Motorifik - Secret Things
Tom Reed 28/10/2010
Phil Kay, mainman for Mancunian experimentalists Working For A Nuclear Free City, is obviously not content with releasing one album of restlessly inventive electronic pop in a year. Teaming up with French songwriter Idrisse Khelfi, Kay quickly follows up WFANFC's Jojo Burger Tempest record with this new side project.
Kay has cited a strange reference point as being an influence on this album - Nas' Illmatic, a staple of mid 90's rap that Kay claims he was “struck by how concise it was. It forced me to cut our album down to its essence - a sort of twisted cinematic pop record.”
While there isn't any obvious gritty hip-hop influence here, Kay hits the nail on the head with his description of Motorifik's sound. Like fellow Mancs Engineers, Motorifik deal in big, towering melody and melancholy. But what separates this album is the contrast between moodiness and sudden about turns in style and atmosphere. This is most obvious on the short instrumental A Vision, which is 100 seconds of surfy guitar and energetic beats that breaks up the more expansive tracks nicely.
The Cause is irresistible power-pop , sounding not unlike Doves' Black and White Town, with a Motown rhythm section and some excellent movie score string melodies. Opener Secret Things is driven by urgent guitar and big, wall of sound percussion straight from the Spector school of production. Another “interlude” track, Nameless Colour, is reminiscent of Radiohead's Faust Arp, but with a much more optimistic feel to Kay's vocal, while penultimate track Sleep Forever has a lush summery feel which contrasts nicely with the chorus lyric - “I wish I could, wish I could sleep forever.”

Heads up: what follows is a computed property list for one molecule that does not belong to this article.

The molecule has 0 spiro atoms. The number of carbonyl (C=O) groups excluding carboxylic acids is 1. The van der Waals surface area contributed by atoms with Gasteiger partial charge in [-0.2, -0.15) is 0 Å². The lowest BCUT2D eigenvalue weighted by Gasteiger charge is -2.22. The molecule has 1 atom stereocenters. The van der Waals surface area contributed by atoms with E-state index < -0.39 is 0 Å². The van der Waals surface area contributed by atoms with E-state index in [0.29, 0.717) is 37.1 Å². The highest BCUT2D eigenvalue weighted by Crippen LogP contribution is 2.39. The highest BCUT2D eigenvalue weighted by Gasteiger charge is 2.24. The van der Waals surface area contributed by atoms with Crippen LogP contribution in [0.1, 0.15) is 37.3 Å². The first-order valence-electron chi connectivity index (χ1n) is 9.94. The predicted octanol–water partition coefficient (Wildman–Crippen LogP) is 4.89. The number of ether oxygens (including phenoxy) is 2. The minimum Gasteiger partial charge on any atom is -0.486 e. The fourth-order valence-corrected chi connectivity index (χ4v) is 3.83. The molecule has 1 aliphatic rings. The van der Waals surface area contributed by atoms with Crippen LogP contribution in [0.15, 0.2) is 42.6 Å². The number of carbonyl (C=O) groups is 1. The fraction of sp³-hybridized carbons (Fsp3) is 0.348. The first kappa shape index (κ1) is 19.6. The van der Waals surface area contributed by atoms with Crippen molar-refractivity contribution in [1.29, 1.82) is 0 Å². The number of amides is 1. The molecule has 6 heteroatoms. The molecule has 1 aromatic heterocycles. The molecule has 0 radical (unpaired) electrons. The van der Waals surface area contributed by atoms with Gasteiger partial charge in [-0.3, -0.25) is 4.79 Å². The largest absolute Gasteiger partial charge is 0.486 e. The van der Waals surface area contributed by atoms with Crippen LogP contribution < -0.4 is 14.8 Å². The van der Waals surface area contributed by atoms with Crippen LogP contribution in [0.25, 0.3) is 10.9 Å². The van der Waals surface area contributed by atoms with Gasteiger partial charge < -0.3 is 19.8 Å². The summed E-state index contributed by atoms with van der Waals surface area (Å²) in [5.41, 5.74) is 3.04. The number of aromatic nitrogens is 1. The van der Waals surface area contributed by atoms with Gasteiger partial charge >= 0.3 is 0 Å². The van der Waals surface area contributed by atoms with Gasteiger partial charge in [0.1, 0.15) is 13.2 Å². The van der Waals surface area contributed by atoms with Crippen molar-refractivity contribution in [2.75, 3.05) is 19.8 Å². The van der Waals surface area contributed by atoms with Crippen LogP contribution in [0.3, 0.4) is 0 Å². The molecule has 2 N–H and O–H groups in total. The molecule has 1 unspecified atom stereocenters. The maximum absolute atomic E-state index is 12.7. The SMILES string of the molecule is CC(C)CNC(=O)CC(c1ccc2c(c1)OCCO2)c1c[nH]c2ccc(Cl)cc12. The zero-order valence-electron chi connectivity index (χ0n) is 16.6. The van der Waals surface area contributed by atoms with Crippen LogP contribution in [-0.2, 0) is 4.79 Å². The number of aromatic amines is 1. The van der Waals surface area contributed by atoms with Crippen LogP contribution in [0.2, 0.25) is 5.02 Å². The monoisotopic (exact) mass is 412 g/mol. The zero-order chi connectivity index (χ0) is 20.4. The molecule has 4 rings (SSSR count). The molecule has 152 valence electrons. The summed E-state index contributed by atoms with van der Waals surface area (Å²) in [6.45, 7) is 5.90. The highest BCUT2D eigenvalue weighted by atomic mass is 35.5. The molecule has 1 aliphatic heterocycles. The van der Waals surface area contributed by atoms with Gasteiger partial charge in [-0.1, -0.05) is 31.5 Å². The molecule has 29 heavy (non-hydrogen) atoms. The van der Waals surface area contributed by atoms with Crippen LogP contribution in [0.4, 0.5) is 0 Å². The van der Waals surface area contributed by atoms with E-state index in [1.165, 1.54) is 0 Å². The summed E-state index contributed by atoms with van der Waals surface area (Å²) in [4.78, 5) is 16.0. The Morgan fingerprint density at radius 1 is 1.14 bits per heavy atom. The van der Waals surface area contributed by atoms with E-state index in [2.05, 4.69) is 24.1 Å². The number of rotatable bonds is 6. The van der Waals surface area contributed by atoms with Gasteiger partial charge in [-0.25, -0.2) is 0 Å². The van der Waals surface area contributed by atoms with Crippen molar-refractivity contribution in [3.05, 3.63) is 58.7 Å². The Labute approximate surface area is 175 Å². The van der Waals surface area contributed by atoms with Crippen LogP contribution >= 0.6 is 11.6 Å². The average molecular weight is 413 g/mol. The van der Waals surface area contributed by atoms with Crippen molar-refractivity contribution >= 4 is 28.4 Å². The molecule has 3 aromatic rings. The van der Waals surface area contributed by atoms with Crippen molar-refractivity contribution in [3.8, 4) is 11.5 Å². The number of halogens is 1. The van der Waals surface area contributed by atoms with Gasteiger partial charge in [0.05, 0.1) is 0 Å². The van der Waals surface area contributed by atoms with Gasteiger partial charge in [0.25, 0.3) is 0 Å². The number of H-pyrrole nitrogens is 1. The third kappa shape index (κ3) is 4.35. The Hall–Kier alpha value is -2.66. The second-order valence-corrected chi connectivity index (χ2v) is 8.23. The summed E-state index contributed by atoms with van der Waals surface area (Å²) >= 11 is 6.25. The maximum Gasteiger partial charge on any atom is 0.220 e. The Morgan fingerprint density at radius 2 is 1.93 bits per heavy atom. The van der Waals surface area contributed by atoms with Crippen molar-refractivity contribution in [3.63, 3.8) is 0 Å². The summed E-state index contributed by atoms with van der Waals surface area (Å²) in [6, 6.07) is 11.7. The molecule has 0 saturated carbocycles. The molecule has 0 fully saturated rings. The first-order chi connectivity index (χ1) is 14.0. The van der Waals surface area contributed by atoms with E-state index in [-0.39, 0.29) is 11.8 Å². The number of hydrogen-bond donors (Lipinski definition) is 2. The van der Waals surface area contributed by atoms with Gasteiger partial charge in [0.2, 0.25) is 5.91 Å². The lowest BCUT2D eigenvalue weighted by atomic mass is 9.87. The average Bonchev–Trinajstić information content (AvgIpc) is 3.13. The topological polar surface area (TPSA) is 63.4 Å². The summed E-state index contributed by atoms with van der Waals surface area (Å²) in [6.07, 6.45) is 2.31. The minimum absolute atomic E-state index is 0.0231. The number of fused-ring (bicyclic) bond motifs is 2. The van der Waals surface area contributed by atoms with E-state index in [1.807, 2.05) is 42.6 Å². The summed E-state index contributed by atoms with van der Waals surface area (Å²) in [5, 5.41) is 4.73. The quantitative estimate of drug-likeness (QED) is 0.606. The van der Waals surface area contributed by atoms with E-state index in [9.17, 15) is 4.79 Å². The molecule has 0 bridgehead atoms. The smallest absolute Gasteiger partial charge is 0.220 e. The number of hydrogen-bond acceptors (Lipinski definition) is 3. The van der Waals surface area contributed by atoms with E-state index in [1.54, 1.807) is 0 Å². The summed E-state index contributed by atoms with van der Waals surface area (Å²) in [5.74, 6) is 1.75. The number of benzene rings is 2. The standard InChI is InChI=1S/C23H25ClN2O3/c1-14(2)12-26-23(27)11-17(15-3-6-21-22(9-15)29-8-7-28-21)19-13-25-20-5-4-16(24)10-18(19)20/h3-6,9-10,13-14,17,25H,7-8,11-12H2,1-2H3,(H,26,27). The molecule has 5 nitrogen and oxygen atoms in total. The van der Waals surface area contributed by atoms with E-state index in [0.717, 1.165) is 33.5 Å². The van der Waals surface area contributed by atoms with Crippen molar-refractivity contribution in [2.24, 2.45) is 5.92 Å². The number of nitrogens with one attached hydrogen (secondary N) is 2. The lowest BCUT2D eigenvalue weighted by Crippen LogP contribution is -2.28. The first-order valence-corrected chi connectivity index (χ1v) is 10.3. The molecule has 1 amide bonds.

These songs are more direct than those of Kay's day job band, but nothing is lost - in fact, this brevity helps the quality of the songs shine through throughout this record. Here's hoping Kay and Khelfi find more time away from their main projects to work together - it's a partnership that bears some very interesting fruit indeed.
Release date: 15/11/2010